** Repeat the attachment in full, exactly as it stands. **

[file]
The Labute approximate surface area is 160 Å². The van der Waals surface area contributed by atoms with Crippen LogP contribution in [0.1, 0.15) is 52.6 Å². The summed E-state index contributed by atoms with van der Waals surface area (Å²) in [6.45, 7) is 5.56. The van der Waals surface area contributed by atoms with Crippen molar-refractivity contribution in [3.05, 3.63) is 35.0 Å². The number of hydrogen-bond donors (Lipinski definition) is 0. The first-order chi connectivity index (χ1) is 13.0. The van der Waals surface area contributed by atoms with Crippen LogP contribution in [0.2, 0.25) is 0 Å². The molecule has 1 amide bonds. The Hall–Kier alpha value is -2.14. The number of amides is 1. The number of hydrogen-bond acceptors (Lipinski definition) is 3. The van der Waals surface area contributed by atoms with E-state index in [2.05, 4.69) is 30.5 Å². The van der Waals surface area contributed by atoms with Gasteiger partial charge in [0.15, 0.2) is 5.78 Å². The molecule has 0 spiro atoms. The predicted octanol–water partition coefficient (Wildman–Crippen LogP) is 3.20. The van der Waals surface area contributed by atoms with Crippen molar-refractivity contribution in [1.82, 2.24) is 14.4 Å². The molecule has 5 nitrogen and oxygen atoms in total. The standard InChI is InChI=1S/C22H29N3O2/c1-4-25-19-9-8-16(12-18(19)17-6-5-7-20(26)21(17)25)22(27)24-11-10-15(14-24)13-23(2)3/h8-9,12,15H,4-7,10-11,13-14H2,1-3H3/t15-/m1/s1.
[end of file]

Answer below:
The Labute approximate surface area is 160 Å². The van der Waals surface area contributed by atoms with Crippen LogP contribution in [0.1, 0.15) is 52.6 Å². The summed E-state index contributed by atoms with van der Waals surface area (Å²) in [6.45, 7) is 5.56. The van der Waals surface area contributed by atoms with Crippen molar-refractivity contribution in [3.05, 3.63) is 35.0 Å². The number of hydrogen-bond donors (Lipinski definition) is 0. The first-order chi connectivity index (χ1) is 13.0. The van der Waals surface area contributed by atoms with Crippen LogP contribution in [0.2, 0.25) is 0 Å². The molecule has 1 amide bonds. The Hall–Kier alpha value is -2.14. The number of amides is 1. The number of hydrogen-bond acceptors (Lipinski definition) is 3. The van der Waals surface area contributed by atoms with E-state index in [2.05, 4.69) is 30.5 Å². The van der Waals surface area contributed by atoms with Gasteiger partial charge in [0.15, 0.2) is 5.78 Å². The molecule has 0 spiro atoms. The predicted octanol–water partition coefficient (Wildman–Crippen LogP) is 3.20. The van der Waals surface area contributed by atoms with Crippen molar-refractivity contribution in [1.82, 2.24) is 14.4 Å². The molecule has 5 nitrogen and oxygen atoms in total. The standard InChI is InChI=1S/C22H29N3O2/c1-4-25-19-9-8-16(12-18(19)17-6-5-7-20(26)21(17)25)22(27)24-11-10-15(14-24)13-23(2)3/h8-9,12,15H,4-7,10-11,13-14H2,1-3H3/t15-/m1/s1.